Interest Time, LCEF News

The Bold Plan to Improve Refugees Living Conditions

January 3, 2018 | Posted by Demian Farnworth

Photo: The front of 2850 Magnolia during renovations in 2017.

Sunday mornings at Messiah Lutheran in the Tower Grove neighborhood of South City, St. Louis, bring a special blend of different people. No surprise since Tower Grove is a racially-diverse, mixed-income neighborhood of St. Louis.

On any given day, you’ll find middle-class families hanging out at Tower Grove Park; a homeless person roaming down Grand Avenue; refugees working a variety of jobs; and some of the most sought-after and expensive homes just two blocks down from the church.

Messiah has been part of this neighborhood for over 100 years—through its birth, decline and recent revival. Reaching out to the community has always been in the DNA of the church. For decades, under the leadership of visionary pastors, Messiah was thought of as a “church for all the nations.” It is the Sunday service where the congregation (about 120) found an opportunity to build relationships.

“Since a lot of people walk to church,” president of the congregation Chris Shearman said, “this is all about neighbors sharing life together.” It was natural that through these relationships the church learned of the poor living conditions of many of their church members.

“And that’s when we started talking about what could be done to change these circumstances,” Shearman said.

Clean homes for refugees

The answer was East Fox Homes.

East Fox Homes is a Tower Grove East and Fox Park residential apartment project Messiah Lutheran launched—with the help of a local non-profit developer, general contractor EM Harris Construction Rise, architect Urban Werks and predevelopment financing by Lutheran Church Extension Fund (LCEF).

The goal was to renovate 12 historic buildings throughout Tower Grove East and Fox Park into 47 affordable apartments. In 2014, the Missouri Housing Development Commission approved Messiah’s plan.

According to their website, “This approval provides tax credits allowing Messiah to renovate a dozen boarded up and abandoned properties in our neighborhood into fully rehabbed historic properties.” The buildings are in such bad repair that they are cheap to buy, but because they have to meet historic site standards they can often be cost-prohibitive in rehabbing. The tax credit eases that burden.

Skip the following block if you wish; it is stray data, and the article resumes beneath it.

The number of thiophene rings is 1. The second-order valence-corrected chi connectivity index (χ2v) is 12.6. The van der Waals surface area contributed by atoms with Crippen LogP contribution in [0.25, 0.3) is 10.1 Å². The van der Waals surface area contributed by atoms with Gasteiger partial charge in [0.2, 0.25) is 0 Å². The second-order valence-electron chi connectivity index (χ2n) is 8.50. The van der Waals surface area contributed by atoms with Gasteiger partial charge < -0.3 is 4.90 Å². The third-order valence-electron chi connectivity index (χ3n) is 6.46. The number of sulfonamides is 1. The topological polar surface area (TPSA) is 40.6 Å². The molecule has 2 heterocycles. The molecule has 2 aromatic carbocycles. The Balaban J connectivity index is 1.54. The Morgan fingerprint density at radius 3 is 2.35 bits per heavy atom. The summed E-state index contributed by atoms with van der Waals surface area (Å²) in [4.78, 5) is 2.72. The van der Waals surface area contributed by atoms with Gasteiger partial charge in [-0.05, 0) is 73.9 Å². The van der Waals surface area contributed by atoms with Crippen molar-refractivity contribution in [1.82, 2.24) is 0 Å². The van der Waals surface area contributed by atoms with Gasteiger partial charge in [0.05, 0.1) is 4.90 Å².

The idea for East Fox Homes began when a handful of Nepalese refugees began attending Messiah. In 2008, the first wave of these refugees began arriving in the United States as part of what was to become the world’s largest resettlement efforts. St. Louis is now home to more than 1,000 Nepalese refugees. South City attracts many refugees from the International Institute, which places refugees, is located not far from the church. South City also proves to be a good market for jobs.

Messiah launched the East Fox Homes project because they wanted to meet this need and help these families fully integrate into the neighborhood. They also wanted to prepare for even more refugee families coming to St. Louis in the near future.

“All these buildings,” Shearman said, “are a burden on this community, but we are going to turn them into assets.” More importantly, Messiah is providing safe, clean living spaces—free of lead paint and other bad conditions these refugees usually have to put up with. And they will be in safer parts of town, too.

“People park in Tower Grove or walk to church or park on the street,” Shearman said. He sees this diversity as an opportunity for growth and empathy. “It’s an opportunity to grow because of all the different backgrounds and experiences. This also lends to some empathy to the plight of the refugees and immigrants. We are sharing life and sharing experiences.”

The gorgeous view

One of the buildings they are renovating into a community center is thought to have been built around the 1880s. Nobody really knows—not even the city. It’s in really bad shape. But Shearman doesn’t mind. He sees the potential.

While plans are still coming together for the programming in the Messiah Community Center, Shearman said, “the community center will be a place where people will feel welcome to come and hang out. There will be Chrome notebooks to give the children a fun way to learn math.”

In the evening Schearman imagines different groups and members of the neighborhood using the space to meet for a variety of reasons. In the summer, there will be a lunch program for children who might not get lunch since schools would normally provide that meal.

They are also renovating the second floor into one-and-two bedroom apartments, also part of East Fox Homes. “What’s really neat about these apartments,” Shearman said, “is that families will have a gorgeous view of St. Francis de Sales Oratory from their windows,” an unheard-of perk for the ideal resident.

The rent is restricted so the housing cost is always about a third or less of a resident’s living expenses. There is a clear demand for these homes. Ten of the 12 buildings are occupied, with a wait list to get into the others. More units are becoming available as 2833 Magnolia was completed at the end of September. The last building, 2801 Magnolia, was completed in early November.

“Without LCEF,” Shearman said, “we couldn’t have covered the upfront costs like the acquisition of the property; fees involving architects, legal and design; and initial application for tax credits.” As if anticipating the question, Shearman went on to explain why the church was doing this: “This is about providing safe, affordable housing for low-income families.” Then he paused. “And that’s because we are compelled by Christ’s love.”

Originally appeared in the 2017 fall issue of LCEF’s official magazine, Interest Time. View a digital version here.

AUTHOR
Demian Farnworth
Senior Content Writer for the Lutheran Church Extension Fund.